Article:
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Unlike in California, requiring presidential candidates to release tax returns failed in Illinois

Unlike in California, requiring presidential candidates to release tax returns failed in Illinois

State’s Senate approved measure, but it stalled in House during past session

By JERRY NOWICKI

Capitol News Illinois

Jnowicki@capitolnewsillinois.com

SPRINGFIELD – A new California law requiring presidential candidates to release five years of tax returns to qualify for the state’s primary ballot is similar to a measure an Illinois state senator called “the most clearly unconstitutional legislative proposal” he ever voted on.

According to the Associated Press, the California law, which also applies to candidates for governor in the state, will face a likely legal challenge on U.S. Constitutional grounds.

That’s something Dale Righter, a Mattoon Republican, predicted would happen when a similar bill passed the Illinois Senate on partisan lines earlier this year before stalling in a House committee.

Unlike the California law, Senate Bill 145, the Illinois bill sponsored by Democratic state Sen. Tony Munoz, would have applied to general elections. All presidential candidates would have had to release their previous five years of tax returns to be eligible for the ballot.

The Associated Press reported that California’s state constitution prohibits the state from regulating access to a general election ballot.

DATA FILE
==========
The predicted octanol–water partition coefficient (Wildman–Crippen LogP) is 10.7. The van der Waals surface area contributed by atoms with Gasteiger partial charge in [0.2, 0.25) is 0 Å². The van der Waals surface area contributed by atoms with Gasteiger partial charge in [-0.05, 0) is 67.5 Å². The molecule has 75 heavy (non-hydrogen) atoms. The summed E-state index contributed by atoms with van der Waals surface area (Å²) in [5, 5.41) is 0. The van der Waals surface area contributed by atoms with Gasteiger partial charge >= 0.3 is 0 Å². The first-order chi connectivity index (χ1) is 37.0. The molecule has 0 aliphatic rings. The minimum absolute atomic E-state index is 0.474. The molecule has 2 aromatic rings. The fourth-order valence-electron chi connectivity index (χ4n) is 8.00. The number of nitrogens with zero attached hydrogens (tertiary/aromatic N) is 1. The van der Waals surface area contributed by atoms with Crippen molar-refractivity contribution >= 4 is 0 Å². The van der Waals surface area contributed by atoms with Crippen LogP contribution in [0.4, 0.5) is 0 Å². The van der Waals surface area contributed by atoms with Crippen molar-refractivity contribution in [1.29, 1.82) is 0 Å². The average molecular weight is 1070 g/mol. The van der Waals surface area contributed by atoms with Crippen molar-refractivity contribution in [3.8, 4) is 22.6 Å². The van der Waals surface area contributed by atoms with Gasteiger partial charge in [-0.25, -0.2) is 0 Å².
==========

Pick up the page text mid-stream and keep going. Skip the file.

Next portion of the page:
At the time of the Illinois debate, Righter cited two Supreme Court cases, Term Limits v. Thornton and Cook v. Gralike, which he believes set a precedent of unconstitutionality for ballot qualification measures.

Activists from the progressive advocacy group Indivisible Chicago disagreed at a March hearing of the bill, reading from a statement made by Harvard Constitutional law scholar Lawrence Tribe, which said the mandated release of tax returns would not be unconstitutional.

The Illinois bill also did not apply to candidates for governor or other constitutional officers.

Munoz’s office said the Chicago Democrat was unsure why the bill stalled in the house, but he was willing to expand the bill to include other elected officials if he calls it again in the future.  

 

 

© Copyright 2019 Capitol News Illinois

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Jerry Nowicki

Jerry NowickiJerry Nowicki

Jerry has more than five years of experience in and around state government and nearly 10 years of experience in news. He grew up in south suburban Evergreen Park and received a bachelor’s degree from Illinois State University and a master’s degree online from Purdue University.

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